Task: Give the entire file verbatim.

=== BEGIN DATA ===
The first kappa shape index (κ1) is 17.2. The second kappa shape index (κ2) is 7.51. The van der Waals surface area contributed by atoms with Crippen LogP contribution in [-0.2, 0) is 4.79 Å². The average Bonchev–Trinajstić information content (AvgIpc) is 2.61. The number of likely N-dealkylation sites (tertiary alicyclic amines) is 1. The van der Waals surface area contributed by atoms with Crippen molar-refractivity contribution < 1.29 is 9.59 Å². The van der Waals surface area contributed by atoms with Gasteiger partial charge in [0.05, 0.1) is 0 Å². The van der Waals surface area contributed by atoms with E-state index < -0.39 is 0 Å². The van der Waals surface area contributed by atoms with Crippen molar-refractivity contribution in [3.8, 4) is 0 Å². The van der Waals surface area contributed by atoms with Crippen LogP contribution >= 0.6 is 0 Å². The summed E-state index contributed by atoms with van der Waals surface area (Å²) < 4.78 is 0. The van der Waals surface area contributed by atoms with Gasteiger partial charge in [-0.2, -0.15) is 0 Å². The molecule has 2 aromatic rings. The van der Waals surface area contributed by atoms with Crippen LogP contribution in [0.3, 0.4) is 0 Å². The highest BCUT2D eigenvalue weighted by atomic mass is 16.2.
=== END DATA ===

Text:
The first kappa shape index (κ1) is 17.2. The second kappa shape index (κ2) is 7.51. The van der Waals surface area contributed by atoms with Crippen LogP contribution in [-0.2, 0) is 4.79 Å². The average Bonchev–Trinajstić information content (AvgIpc) is 2.61. The number of likely N-dealkylation sites (tertiary alicyclic amines) is 1. The van der Waals surface area contributed by atoms with Crippen molar-refractivity contribution < 1.29 is 9.59 Å². The van der Waals surface area contributed by atoms with Gasteiger partial charge in [0.05, 0.1) is 0 Å². The van der Waals surface area contributed by atoms with E-state index < -0.39 is 0 Å². The van der Waals surface area contributed by atoms with Crippen molar-refractivity contribution in [3.8, 4) is 0 Å². The van der Waals surface area contributed by atoms with Crippen LogP contribution >= 0.6 is 0 Å². The summed E-state index contributed by atoms with van der Waals surface area (Å²) < 4.78 is 0. The van der Waals surface area contributed by atoms with Gasteiger partial charge in [-0.2, -0.15) is 0 Å². The molecule has 2 aromatic rings. The van der Waals surface area contributed by atoms with Crippen LogP contribution in [0.3, 0.4) is 0 Å². The highest BCUT2D eigenvalue weighted by atomic mass is 16.2.